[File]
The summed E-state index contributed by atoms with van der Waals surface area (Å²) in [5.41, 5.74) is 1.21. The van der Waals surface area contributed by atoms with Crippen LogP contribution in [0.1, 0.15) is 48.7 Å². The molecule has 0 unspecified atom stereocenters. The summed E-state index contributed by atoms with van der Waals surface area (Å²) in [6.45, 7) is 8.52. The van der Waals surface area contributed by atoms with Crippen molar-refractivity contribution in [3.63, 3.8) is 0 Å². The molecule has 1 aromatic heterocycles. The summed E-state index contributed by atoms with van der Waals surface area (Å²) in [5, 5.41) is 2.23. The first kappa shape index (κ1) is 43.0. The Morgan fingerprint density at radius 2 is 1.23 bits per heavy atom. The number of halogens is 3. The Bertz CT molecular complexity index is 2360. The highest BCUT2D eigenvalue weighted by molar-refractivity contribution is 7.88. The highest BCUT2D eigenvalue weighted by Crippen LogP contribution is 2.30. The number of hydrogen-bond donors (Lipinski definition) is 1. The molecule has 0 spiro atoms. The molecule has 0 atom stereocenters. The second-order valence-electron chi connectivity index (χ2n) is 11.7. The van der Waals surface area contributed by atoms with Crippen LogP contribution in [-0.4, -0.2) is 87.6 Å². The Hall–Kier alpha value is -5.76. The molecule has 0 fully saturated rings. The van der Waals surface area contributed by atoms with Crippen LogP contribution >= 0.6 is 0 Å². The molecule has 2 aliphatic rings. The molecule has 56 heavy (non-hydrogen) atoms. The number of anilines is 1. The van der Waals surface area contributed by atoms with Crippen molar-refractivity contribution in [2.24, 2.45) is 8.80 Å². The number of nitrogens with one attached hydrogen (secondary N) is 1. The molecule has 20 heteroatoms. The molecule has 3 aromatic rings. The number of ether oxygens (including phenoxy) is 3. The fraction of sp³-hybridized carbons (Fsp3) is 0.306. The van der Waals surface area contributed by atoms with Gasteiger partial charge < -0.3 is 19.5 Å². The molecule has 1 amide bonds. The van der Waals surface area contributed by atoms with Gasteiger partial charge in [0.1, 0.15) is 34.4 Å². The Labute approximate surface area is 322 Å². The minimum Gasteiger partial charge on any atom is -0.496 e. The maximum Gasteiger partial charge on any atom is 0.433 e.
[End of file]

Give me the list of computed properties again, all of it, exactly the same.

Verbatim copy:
The summed E-state index contributed by atoms with van der Waals surface area (Å²) in [5.41, 5.74) is 1.21. The van der Waals surface area contributed by atoms with Crippen LogP contribution in [0.1, 0.15) is 48.7 Å². The molecule has 0 unspecified atom stereocenters. The summed E-state index contributed by atoms with van der Waals surface area (Å²) in [6.45, 7) is 8.52. The van der Waals surface area contributed by atoms with Crippen molar-refractivity contribution in [3.63, 3.8) is 0 Å². The molecule has 1 aromatic heterocycles. The summed E-state index contributed by atoms with van der Waals surface area (Å²) in [5, 5.41) is 2.23. The first kappa shape index (κ1) is 43.0. The Morgan fingerprint density at radius 2 is 1.23 bits per heavy atom. The number of halogens is 3. The Bertz CT molecular complexity index is 2360. The highest BCUT2D eigenvalue weighted by molar-refractivity contribution is 7.88. The highest BCUT2D eigenvalue weighted by Crippen LogP contribution is 2.30. The number of hydrogen-bond donors (Lipinski definition) is 1. The molecule has 0 spiro atoms. The molecule has 0 atom stereocenters. The second-order valence-electron chi connectivity index (χ2n) is 11.7. The van der Waals surface area contributed by atoms with Crippen LogP contribution in [-0.4, -0.2) is 87.6 Å². The Hall–Kier alpha value is -5.76. The molecule has 0 fully saturated rings. The van der Waals surface area contributed by atoms with Crippen LogP contribution >= 0.6 is 0 Å². The molecule has 2 aliphatic rings. The molecule has 56 heavy (non-hydrogen) atoms. The number of anilines is 1. The van der Waals surface area contributed by atoms with Crippen molar-refractivity contribution in [2.24, 2.45) is 8.80 Å². The number of nitrogens with one attached hydrogen (secondary N) is 1. The molecule has 20 heteroatoms. The molecule has 3 aromatic rings. The number of ether oxygens (including phenoxy) is 3. The fraction of sp³-hybridized carbons (Fsp3) is 0.306. The van der Waals surface area contributed by atoms with Gasteiger partial charge < -0.3 is 19.5 Å². The molecule has 1 amide bonds. The van der Waals surface area contributed by atoms with Gasteiger partial charge in [0.1, 0.15) is 34.4 Å². The Labute approximate surface area is 322 Å². The minimum Gasteiger partial charge on any atom is -0.496 e. The maximum Gasteiger partial charge on any atom is 0.433 e.